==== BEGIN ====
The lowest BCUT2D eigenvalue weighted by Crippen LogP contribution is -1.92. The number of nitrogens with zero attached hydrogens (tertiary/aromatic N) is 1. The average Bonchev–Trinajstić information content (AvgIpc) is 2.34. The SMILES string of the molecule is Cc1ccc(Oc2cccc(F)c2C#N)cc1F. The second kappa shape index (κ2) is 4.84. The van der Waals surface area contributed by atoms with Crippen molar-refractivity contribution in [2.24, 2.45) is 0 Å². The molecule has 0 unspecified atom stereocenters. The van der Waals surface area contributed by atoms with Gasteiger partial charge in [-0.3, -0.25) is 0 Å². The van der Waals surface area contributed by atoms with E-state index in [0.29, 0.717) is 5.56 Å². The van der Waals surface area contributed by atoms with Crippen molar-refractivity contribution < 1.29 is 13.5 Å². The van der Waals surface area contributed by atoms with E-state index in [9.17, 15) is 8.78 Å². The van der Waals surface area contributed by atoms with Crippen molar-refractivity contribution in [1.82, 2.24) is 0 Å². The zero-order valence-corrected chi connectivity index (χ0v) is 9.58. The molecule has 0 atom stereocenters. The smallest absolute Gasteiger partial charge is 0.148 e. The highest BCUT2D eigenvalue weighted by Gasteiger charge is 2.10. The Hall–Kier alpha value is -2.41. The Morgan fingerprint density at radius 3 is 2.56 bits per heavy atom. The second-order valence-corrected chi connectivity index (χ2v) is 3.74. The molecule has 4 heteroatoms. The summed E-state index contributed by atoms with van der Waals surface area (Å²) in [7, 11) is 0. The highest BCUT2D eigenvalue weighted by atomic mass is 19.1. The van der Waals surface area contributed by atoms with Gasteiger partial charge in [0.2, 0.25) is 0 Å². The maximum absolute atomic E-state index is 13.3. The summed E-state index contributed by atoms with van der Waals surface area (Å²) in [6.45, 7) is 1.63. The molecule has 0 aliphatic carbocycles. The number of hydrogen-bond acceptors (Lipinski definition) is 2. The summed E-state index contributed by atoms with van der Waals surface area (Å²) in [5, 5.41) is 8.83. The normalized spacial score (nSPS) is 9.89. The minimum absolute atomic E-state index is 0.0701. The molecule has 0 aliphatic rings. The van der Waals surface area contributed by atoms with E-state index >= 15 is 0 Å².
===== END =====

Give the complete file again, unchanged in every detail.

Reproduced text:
The lowest BCUT2D eigenvalue weighted by Crippen LogP contribution is -1.92. The number of nitrogens with zero attached hydrogens (tertiary/aromatic N) is 1. The average Bonchev–Trinajstić information content (AvgIpc) is 2.34. The SMILES string of the molecule is Cc1ccc(Oc2cccc(F)c2C#N)cc1F. The second kappa shape index (κ2) is 4.84. The van der Waals surface area contributed by atoms with Crippen molar-refractivity contribution in [2.24, 2.45) is 0 Å². The molecule has 0 unspecified atom stereocenters. The van der Waals surface area contributed by atoms with Gasteiger partial charge in [-0.3, -0.25) is 0 Å². The van der Waals surface area contributed by atoms with E-state index in [0.29, 0.717) is 5.56 Å². The van der Waals surface area contributed by atoms with Crippen molar-refractivity contribution < 1.29 is 13.5 Å². The van der Waals surface area contributed by atoms with E-state index in [9.17, 15) is 8.78 Å². The van der Waals surface area contributed by atoms with Crippen molar-refractivity contribution in [1.82, 2.24) is 0 Å². The zero-order valence-corrected chi connectivity index (χ0v) is 9.58. The molecule has 0 atom stereocenters. The smallest absolute Gasteiger partial charge is 0.148 e. The highest BCUT2D eigenvalue weighted by Gasteiger charge is 2.10. The Hall–Kier alpha value is -2.41. The Morgan fingerprint density at radius 3 is 2.56 bits per heavy atom. The second-order valence-corrected chi connectivity index (χ2v) is 3.74. The molecule has 4 heteroatoms. The summed E-state index contributed by atoms with van der Waals surface area (Å²) in [7, 11) is 0. The highest BCUT2D eigenvalue weighted by atomic mass is 19.1. The van der Waals surface area contributed by atoms with Gasteiger partial charge in [0.2, 0.25) is 0 Å². The maximum absolute atomic E-state index is 13.3. The summed E-state index contributed by atoms with van der Waals surface area (Å²) in [6.45, 7) is 1.63. The molecule has 0 aliphatic carbocycles. The number of hydrogen-bond acceptors (Lipinski definition) is 2. The summed E-state index contributed by atoms with van der Waals surface area (Å²) in [5, 5.41) is 8.83. The normalized spacial score (nSPS) is 9.89. The minimum absolute atomic E-state index is 0.0701. The molecule has 0 aliphatic rings. The van der Waals surface area contributed by atoms with E-state index >= 15 is 0 Å².